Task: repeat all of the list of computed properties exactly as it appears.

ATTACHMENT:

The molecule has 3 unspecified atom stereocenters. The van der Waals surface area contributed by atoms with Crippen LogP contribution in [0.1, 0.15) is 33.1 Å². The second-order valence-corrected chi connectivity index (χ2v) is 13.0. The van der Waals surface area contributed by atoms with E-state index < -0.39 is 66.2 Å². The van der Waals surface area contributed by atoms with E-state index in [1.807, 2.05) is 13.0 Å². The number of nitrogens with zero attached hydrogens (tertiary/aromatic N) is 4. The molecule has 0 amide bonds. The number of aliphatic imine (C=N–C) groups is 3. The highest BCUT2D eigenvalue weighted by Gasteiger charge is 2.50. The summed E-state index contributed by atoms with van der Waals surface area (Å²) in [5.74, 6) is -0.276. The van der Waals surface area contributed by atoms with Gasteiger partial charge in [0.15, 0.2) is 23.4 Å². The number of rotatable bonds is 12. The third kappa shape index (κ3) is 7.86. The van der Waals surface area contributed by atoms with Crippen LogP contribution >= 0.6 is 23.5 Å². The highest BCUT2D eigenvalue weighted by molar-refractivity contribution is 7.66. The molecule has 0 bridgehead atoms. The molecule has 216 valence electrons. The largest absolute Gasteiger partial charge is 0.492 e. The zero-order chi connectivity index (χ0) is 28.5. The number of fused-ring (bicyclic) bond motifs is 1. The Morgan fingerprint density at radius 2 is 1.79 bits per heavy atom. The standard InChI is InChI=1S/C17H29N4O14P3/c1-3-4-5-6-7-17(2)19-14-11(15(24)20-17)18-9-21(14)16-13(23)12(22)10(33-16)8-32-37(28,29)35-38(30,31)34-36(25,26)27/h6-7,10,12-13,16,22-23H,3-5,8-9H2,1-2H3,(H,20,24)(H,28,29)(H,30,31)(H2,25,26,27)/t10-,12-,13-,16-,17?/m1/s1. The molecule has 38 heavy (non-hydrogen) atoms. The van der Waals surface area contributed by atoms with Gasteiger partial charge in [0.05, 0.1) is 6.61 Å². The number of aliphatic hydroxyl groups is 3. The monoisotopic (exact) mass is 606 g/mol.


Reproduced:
The molecule has 3 unspecified atom stereocenters. The van der Waals surface area contributed by atoms with Crippen LogP contribution in [0.1, 0.15) is 33.1 Å². The second-order valence-corrected chi connectivity index (χ2v) is 13.0. The van der Waals surface area contributed by atoms with E-state index < -0.39 is 66.2 Å². The van der Waals surface area contributed by atoms with E-state index in [1.807, 2.05) is 13.0 Å². The number of nitrogens with zero attached hydrogens (tertiary/aromatic N) is 4. The molecule has 0 amide bonds. The number of aliphatic imine (C=N–C) groups is 3. The highest BCUT2D eigenvalue weighted by Gasteiger charge is 2.50. The summed E-state index contributed by atoms with van der Waals surface area (Å²) in [5.74, 6) is -0.276. The van der Waals surface area contributed by atoms with Gasteiger partial charge in [0.15, 0.2) is 23.4 Å². The number of rotatable bonds is 12. The third kappa shape index (κ3) is 7.86. The van der Waals surface area contributed by atoms with Crippen LogP contribution >= 0.6 is 23.5 Å². The highest BCUT2D eigenvalue weighted by molar-refractivity contribution is 7.66. The molecule has 0 bridgehead atoms. The molecule has 216 valence electrons. The largest absolute Gasteiger partial charge is 0.492 e. The zero-order chi connectivity index (χ0) is 28.5. The number of fused-ring (bicyclic) bond motifs is 1. The Morgan fingerprint density at radius 2 is 1.79 bits per heavy atom. The standard InChI is InChI=1S/C17H29N4O14P3/c1-3-4-5-6-7-17(2)19-14-11(15(24)20-17)18-9-21(14)16-13(23)12(22)10(33-16)8-32-37(28,29)35-38(30,31)34-36(25,26)27/h6-7,10,12-13,16,22-23H,3-5,8-9H2,1-2H3,(H,20,24)(H,28,29)(H,30,31)(H2,25,26,27)/t10-,12-,13-,16-,17?/m1/s1. The molecule has 38 heavy (non-hydrogen) atoms. The van der Waals surface area contributed by atoms with Gasteiger partial charge in [0.05, 0.1) is 6.61 Å². The number of aliphatic hydroxyl groups is 3. The monoisotopic (exact) mass is 606 g/mol.